Researchers from the University of Helsinki developed a new method to study differences between the surviving cancer cells after chemotherapy and sensitive cells before treatment. To enable this cellular time travel, they developed ReSisTrace, a methodology that takes advantage of the similarity of sister cells to trace back pre-existing treatment resistance in cancer.

Their new study is published in Nature Communications in an article titled, “Tracing back primed resistance in cancer via sister cells.”

“Exploring nongenetic evolution of cell states during cancer treatments has become attainable by recent advances in lineage-tracing methods,” the researchers wrote. “However, transcriptional changes that drive cells into resistant fates may be subtle, necessitating high resolution analysis. Here, we present ReSisTrace that uses shared transcriptomic features of sister cells to predict the states priming treatment resistance.”

“In ReSisTrace, we label cancer cells uniquely with genetic barcodes and allow them to divide once, so that we get two identical sister cells that share the same barcode. We then analyze single-cell gene expression from half of the cells before the treatment, while treating the other half with chemotherapy, or other anticancer treatment. From the surviving cells we can identify the barcodes of resistant cells. Using their sister cells analyzed before the treatment, we can discover how the cells that will survive through treatment differ from the pre-sensitive cells, thus revealing the pre-existing resistant states,” said Jun Dai, a PhD student in Anna Vähärautio’s group, who developed the methodology to trace sister cells.

“We found that genes associated with proteostasis and mRNA surveillance are important to explain pre-existing treatment resistance. Interestingly, we found that DNA repair deficiency that is very common in ovarian cancer, sensitized these cells to not only chemotherapy and PARP inhibitors but also to NK killing,” said Shuyu Zheng, a PhD student from Jing Tang’s group, who spearheaded the computational analysis.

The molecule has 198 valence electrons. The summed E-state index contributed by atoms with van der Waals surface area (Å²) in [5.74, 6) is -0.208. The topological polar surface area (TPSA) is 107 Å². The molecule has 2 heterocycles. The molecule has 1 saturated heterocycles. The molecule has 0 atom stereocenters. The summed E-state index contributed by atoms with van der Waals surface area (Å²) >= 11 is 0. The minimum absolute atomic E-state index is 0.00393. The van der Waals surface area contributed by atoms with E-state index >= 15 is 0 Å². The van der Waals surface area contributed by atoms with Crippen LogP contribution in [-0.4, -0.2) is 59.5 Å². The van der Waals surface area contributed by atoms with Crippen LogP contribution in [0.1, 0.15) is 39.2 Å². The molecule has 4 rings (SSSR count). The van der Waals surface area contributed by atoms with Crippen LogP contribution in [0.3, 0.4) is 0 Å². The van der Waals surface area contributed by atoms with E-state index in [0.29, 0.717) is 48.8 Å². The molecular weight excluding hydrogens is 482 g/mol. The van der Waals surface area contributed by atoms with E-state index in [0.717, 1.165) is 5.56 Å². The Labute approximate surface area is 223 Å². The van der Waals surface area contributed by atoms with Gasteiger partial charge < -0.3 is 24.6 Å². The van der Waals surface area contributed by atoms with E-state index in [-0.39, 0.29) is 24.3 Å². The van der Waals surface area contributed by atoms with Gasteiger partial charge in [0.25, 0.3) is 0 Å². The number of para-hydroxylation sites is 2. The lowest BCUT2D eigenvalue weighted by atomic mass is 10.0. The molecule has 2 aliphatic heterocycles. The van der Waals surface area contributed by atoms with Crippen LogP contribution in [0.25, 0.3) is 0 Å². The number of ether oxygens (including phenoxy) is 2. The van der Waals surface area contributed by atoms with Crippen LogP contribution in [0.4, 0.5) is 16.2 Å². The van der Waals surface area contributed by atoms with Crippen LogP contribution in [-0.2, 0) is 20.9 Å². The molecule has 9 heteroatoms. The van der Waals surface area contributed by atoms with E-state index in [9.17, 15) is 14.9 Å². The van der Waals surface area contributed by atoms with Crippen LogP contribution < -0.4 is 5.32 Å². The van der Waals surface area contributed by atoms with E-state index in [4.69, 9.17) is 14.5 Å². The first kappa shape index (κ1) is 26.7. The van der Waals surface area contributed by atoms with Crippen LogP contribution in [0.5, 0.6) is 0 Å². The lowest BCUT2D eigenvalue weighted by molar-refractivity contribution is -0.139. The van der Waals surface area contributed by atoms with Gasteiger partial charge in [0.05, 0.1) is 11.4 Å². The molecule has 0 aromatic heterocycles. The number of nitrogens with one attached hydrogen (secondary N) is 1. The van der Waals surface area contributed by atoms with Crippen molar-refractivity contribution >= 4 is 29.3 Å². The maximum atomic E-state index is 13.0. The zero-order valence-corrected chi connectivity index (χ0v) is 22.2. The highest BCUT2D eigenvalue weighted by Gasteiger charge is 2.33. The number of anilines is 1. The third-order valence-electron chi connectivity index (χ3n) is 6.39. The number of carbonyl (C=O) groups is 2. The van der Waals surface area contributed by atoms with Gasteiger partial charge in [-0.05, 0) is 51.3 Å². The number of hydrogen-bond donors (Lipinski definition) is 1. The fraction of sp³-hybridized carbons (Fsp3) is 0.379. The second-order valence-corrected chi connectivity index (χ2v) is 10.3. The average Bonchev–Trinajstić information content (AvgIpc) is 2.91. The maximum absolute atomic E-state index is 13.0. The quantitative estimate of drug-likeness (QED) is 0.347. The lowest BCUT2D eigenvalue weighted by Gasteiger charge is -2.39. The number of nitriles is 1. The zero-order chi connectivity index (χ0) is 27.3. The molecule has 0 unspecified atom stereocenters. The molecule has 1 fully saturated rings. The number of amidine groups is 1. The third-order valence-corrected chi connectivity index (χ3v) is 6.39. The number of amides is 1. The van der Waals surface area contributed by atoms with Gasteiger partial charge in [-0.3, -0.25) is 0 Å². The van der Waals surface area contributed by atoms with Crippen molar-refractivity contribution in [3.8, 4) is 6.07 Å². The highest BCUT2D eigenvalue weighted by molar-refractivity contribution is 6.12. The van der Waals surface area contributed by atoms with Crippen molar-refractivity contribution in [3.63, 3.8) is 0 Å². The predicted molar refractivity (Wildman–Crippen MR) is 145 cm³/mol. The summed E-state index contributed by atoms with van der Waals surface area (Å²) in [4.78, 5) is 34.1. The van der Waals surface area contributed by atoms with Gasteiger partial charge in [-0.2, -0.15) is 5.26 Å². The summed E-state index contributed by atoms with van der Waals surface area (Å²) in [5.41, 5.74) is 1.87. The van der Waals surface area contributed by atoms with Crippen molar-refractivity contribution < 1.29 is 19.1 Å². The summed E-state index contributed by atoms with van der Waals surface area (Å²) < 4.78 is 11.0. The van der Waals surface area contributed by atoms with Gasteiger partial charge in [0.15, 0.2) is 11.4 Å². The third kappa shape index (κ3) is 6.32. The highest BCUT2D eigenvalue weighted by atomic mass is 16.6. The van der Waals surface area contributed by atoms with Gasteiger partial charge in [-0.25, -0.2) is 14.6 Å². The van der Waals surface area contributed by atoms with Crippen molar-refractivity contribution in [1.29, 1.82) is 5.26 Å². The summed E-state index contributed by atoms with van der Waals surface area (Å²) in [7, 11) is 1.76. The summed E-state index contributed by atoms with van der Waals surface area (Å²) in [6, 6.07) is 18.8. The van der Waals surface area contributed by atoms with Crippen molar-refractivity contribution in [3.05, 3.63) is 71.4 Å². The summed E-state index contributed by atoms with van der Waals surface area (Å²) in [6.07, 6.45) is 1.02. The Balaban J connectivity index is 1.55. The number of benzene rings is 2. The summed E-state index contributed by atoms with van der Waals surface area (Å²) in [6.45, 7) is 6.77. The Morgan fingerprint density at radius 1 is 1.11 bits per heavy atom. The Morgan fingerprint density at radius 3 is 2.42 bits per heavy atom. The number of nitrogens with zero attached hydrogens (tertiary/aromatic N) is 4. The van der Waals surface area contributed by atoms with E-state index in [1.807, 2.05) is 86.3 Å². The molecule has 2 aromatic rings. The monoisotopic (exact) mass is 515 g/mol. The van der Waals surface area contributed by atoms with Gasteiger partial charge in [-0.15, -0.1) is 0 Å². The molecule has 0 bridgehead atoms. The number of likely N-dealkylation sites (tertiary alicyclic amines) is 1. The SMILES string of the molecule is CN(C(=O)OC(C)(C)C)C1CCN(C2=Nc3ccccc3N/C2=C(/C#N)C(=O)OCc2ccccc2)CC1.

Tang’s laboratory then leveraged the revealed gene expression changes to predict small molecules that could shift the cells from a resistant state to a sensitive state. “We developed a computational method to correlate the resistant states with the gene expression changes induced by a drug. Ideally, if a drug can reverse the resistant cells’ gene expression profiles, then it can be considered as a potential hit to overcome the resistance,” said Tang, associate professor and a team leader in the systems oncology research program at the University of Helsinki.

Researchers observed that most of the predicted small molecules indeed changed the gene expression patterns of cancer cells toward sensitive states. Most importantly, after adding these drugs, cancer cells were significantly more sensitive to carboplatin, PARP inhibitor, or NK killing.

“Our novel experimental-computational approach really leverages the power of single-cell omics and pharmacological data integration,” said Tang.

“The method we developed reveals the features of cells that will—in the future—become resistant to anticancer treatments by coupling cell state and fate in sister cell resolution. It is widely applicable to identify and target pre-existing resistant cell states across cancer types, as well as against different treatment modalities, including immunotherapies. Our approach paves the way for development of sequential cancer therapies that can block resistance before it even emerges,” concluded Anna Vähärautio, PhD, a K. Albin Johansson Cancer Research Fellow, Foundation for the Finnish Cancer Institute and a team leader in the systems oncology research program at the University of Helsinki.

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